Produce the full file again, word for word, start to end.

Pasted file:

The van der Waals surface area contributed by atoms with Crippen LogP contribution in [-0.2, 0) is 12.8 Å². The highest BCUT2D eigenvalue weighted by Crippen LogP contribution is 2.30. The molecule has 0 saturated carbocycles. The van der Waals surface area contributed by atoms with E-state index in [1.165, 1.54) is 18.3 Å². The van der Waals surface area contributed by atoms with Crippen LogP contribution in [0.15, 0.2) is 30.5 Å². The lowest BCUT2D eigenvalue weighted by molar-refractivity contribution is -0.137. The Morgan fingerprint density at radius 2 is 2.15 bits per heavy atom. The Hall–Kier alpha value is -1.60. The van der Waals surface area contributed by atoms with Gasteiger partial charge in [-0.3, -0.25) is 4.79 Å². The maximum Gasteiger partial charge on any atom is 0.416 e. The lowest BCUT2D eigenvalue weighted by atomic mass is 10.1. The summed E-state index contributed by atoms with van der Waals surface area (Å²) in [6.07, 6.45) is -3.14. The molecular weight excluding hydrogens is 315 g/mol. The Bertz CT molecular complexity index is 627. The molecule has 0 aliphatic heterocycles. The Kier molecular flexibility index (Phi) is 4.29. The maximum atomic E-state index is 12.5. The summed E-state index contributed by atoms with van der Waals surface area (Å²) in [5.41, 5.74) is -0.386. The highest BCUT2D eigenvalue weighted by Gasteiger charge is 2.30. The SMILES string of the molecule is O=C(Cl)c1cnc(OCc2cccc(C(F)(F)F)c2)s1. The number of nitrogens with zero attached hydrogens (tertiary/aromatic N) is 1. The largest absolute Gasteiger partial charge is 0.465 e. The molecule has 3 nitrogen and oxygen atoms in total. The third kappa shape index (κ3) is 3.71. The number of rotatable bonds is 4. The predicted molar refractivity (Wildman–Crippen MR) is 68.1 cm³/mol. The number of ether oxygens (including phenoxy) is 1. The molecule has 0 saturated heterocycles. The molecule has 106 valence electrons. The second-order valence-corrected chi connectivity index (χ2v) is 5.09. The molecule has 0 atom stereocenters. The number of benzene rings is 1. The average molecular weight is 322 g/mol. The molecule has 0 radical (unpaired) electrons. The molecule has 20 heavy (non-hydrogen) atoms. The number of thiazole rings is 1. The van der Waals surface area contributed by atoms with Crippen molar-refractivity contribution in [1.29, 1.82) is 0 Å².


The van der Waals surface area contributed by atoms with Crippen LogP contribution in [-0.2, 0) is 12.8 Å². The highest BCUT2D eigenvalue weighted by Crippen LogP contribution is 2.30. The molecule has 0 saturated carbocycles. The van der Waals surface area contributed by atoms with E-state index in [1.165, 1.54) is 18.3 Å². The van der Waals surface area contributed by atoms with Crippen LogP contribution in [0.15, 0.2) is 30.5 Å². The lowest BCUT2D eigenvalue weighted by molar-refractivity contribution is -0.137. The Morgan fingerprint density at radius 2 is 2.15 bits per heavy atom. The Hall–Kier alpha value is -1.60. The van der Waals surface area contributed by atoms with Gasteiger partial charge in [-0.3, -0.25) is 4.79 Å². The maximum Gasteiger partial charge on any atom is 0.416 e. The lowest BCUT2D eigenvalue weighted by atomic mass is 10.1. The summed E-state index contributed by atoms with van der Waals surface area (Å²) in [6.07, 6.45) is -3.14. The molecular weight excluding hydrogens is 315 g/mol. The Bertz CT molecular complexity index is 627. The molecule has 0 aliphatic heterocycles. The Kier molecular flexibility index (Phi) is 4.29. The maximum atomic E-state index is 12.5. The summed E-state index contributed by atoms with van der Waals surface area (Å²) in [5.41, 5.74) is -0.386. The highest BCUT2D eigenvalue weighted by Gasteiger charge is 2.30. The SMILES string of the molecule is O=C(Cl)c1cnc(OCc2cccc(C(F)(F)F)c2)s1. The number of nitrogens with zero attached hydrogens (tertiary/aromatic N) is 1. The largest absolute Gasteiger partial charge is 0.465 e. The molecule has 3 nitrogen and oxygen atoms in total. The third kappa shape index (κ3) is 3.71. The number of rotatable bonds is 4. The predicted molar refractivity (Wildman–Crippen MR) is 68.1 cm³/mol. The number of ether oxygens (including phenoxy) is 1. The molecule has 0 saturated heterocycles. The molecule has 106 valence electrons. The second-order valence-corrected chi connectivity index (χ2v) is 5.09. The molecule has 0 atom stereocenters. The number of benzene rings is 1. The average molecular weight is 322 g/mol. The molecule has 0 radical (unpaired) electrons. The molecule has 20 heavy (non-hydrogen) atoms. The number of thiazole rings is 1. The van der Waals surface area contributed by atoms with Crippen molar-refractivity contribution in [1.29, 1.82) is 0 Å².